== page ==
Stranger Than Fiction: The Best True-Crime Stories – New York Times

Joe Corbett was more impressed with Ad’s position than Ad was. A plotter and a planner who didn’t think robbing a bank was worth the effort, Corbett picked a softer target, and on the morning of Feb. 9, 1960, he intercepted Ad at the Turkey Creek Bridge as he was driving to work. Somehow, the kidnapping turned into what may have been an accidental killing, leading to “the largest U.S. manhunt since the Lindbergh kidnapping.” Although Jett’s chronological narrative is pretty straightforward, certain forensic details, like the use of fingerprint analysis and dental records, should please techno-wonks — as should the fact that the case was solved by identifying varieties of paper stock and models of typewriters.

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John Reginald Halliday Christie

Credit
PA Images, via Getty Images

Did the smog smother the murders or did the murders obscure the smog? That’s the terrible question Kate Winkler Dawson raises in DEATH IN THE AIR: The True Story of a Serial Killer, the Great London Smog, and the Strangling of a City (Hachette, $27), her deeply researched and densely atmospheric study of two intersecting events in London, the murder spree of John Reginald (Reg) Christie and the Great Smog of 1952.

It was bitter cold that December, prompting the city’s eight million residents to pile on the coal briquettes and draw close to the fire. At the time, Britain was selling its best black coal to foreign countries and palming off the dirty brown stuff on its own people, who couldn’t afford the better coal anyway. But this cheaper means of heating proved deadly, asphyxiating 4,000 Londoners and leaving thousands more gasping. The death toll was so high that undertakers ran out of coffins. Shifting weather patterns contributed to the disaster, trapping pollutants over the city, grounding planes and suspending traffic. Theaters, hotels and restaurants operated on reduced staff when workers were unable to report; in any case, few of their patrons were willing or able to venture out. Day after day, the “peasouper” hung in the air and the roaring fires burned in the city’s hearths. “Swirls of fog,” Dawson explains, “were romantic and beguiling to Londoners.” And the “affinity for an open fire was virtually a requirement for being British.”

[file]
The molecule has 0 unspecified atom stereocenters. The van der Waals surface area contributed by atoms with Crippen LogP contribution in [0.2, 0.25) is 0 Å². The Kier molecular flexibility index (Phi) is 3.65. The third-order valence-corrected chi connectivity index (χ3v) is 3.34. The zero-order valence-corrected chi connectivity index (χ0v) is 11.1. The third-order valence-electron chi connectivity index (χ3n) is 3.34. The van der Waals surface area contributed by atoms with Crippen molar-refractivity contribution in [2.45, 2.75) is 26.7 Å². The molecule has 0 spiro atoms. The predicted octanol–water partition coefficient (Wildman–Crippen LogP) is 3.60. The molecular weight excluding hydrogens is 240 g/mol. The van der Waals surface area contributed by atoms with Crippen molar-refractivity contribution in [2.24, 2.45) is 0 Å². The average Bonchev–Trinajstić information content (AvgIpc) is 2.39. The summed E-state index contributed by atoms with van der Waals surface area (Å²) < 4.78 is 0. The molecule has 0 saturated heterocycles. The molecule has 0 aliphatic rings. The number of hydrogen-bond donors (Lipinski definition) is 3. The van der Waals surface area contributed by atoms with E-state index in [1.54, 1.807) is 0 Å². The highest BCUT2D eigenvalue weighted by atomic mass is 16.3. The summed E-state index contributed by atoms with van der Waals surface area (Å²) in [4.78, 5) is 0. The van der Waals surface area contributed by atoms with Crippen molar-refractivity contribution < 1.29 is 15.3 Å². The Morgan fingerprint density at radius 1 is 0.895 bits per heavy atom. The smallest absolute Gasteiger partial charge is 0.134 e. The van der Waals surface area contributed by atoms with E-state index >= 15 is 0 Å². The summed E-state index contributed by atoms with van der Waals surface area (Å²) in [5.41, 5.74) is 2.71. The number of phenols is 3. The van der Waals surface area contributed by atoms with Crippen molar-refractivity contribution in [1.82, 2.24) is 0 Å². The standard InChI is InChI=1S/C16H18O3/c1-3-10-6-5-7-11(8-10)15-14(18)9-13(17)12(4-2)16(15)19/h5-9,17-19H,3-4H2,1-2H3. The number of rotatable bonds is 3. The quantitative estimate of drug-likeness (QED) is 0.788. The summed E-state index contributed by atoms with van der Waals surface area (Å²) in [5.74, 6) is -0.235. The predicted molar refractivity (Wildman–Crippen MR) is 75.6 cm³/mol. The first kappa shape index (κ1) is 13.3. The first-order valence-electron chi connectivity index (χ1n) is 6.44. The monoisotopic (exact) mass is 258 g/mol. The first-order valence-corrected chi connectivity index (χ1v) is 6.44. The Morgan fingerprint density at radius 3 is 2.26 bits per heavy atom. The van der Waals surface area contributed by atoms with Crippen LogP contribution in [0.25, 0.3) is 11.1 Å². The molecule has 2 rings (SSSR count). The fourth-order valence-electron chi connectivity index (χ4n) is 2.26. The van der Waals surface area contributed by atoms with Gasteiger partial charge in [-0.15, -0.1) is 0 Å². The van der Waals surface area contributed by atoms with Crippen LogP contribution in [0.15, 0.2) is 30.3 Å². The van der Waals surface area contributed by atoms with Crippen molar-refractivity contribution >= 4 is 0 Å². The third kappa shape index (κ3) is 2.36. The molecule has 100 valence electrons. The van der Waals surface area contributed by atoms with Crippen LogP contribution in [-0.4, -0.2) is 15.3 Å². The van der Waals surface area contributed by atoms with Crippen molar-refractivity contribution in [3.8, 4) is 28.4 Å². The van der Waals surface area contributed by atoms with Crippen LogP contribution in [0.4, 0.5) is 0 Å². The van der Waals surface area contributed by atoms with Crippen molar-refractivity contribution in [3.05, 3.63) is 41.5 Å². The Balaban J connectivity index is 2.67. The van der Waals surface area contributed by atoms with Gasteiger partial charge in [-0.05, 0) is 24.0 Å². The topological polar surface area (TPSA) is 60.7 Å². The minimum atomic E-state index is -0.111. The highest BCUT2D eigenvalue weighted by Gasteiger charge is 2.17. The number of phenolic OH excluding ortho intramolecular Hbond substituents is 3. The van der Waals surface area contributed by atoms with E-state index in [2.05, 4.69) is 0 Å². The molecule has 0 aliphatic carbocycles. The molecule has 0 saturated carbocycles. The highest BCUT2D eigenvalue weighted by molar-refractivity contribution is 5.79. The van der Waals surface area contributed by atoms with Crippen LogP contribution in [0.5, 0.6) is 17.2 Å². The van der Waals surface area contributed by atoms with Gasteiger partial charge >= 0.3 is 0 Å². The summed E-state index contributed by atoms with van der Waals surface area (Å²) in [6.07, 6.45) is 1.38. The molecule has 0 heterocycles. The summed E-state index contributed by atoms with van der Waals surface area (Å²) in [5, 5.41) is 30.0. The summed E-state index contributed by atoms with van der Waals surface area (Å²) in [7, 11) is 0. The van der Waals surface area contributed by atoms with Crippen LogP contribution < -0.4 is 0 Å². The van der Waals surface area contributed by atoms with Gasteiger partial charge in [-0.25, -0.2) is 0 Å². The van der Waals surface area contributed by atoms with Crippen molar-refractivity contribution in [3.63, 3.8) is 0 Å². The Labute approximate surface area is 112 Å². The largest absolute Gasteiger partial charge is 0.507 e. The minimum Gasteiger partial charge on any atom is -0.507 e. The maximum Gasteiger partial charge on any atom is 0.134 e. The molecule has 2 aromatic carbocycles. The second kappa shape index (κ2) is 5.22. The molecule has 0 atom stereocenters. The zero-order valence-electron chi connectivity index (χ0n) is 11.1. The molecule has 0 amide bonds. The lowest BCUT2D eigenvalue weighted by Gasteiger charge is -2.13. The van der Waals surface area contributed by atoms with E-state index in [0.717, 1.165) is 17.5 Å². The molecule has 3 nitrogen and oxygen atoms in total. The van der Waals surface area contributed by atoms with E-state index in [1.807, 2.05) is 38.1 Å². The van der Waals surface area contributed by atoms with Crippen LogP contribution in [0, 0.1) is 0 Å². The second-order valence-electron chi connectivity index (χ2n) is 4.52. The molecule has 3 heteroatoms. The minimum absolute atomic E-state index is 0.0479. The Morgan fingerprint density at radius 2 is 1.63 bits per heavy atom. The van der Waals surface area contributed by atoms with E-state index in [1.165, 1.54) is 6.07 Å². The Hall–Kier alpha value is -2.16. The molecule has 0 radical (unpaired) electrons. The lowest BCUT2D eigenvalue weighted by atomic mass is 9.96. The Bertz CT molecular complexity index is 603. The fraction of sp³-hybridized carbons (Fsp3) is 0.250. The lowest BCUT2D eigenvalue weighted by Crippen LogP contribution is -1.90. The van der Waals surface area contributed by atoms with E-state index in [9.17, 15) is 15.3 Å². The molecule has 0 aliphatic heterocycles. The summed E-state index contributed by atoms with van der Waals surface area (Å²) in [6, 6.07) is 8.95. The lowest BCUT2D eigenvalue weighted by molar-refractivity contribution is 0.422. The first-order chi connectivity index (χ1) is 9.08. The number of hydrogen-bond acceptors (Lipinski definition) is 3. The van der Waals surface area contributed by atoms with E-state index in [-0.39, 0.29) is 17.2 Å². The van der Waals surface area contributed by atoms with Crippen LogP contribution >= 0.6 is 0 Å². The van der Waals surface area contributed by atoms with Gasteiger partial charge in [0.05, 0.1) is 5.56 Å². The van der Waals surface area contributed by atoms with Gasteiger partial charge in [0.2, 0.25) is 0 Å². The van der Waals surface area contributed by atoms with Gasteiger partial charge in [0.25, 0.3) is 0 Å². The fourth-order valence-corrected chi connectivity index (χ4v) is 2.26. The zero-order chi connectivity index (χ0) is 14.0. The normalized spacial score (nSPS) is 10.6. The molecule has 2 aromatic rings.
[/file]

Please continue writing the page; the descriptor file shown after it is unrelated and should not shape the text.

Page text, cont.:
Meanwhile, the fog rolling over 10 Rillington Place proved a satanic blessing, smothering the little garden where Reg Christie was industriously planting the bodies of the eight women he’d killed. (Ironically, he’d enticed some of them into his flat with the promise of a special cough medicine that would clear their smog-filled lungs.) This diligent gardener wasn’t entirely secretive about what he was up to, even using a human thighbone to prop up the garden fence. “ ‘Neighbors watched me digging,’ he said. ‘They nodded ‘cheerios’ to me.’ ” Until he was brought to trial the following year, the infamous “Beast of Rillington Place” may have been the only person in London to delight in the Great Fog.

Any book with “Belle Époque” in the title puts me in mind of Woody Allen’s enchanting fantasy film, “Midnight in Paris,” in which Pablo Picasso’s mistress and her present-day American lover travel back in time to the glorious era when Paris was the playground of great artists like Toulouse-Lautrec, Gauguin and Degas. John Merriman’s BALLAD OF THE ANARCHIST BANDITS: The Crime Spree That Gripped Belle Époque Paris (Nation Books, $28) tells another story of that era — not the romance of the “Ville Lumière” with its dazzling palaces and grand hotels but the dark tale of a city in the grip of a crime wave. “The guidebooks never mentioned the quartiers populaires,” Merriman notes, “or the impoverished suburbs of Paris, where most of the workers who ran the trams, built the popular new cars and cleaned the city lived.” It took the anarchists to argue, often violently, that working people were suffering from “increased mechanization, the decline of apprenticeship, the increase in piece rates, speedups and the beginnings of scientific management in large factories.”

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The Bonnot Gang as depicted in the Parisian press.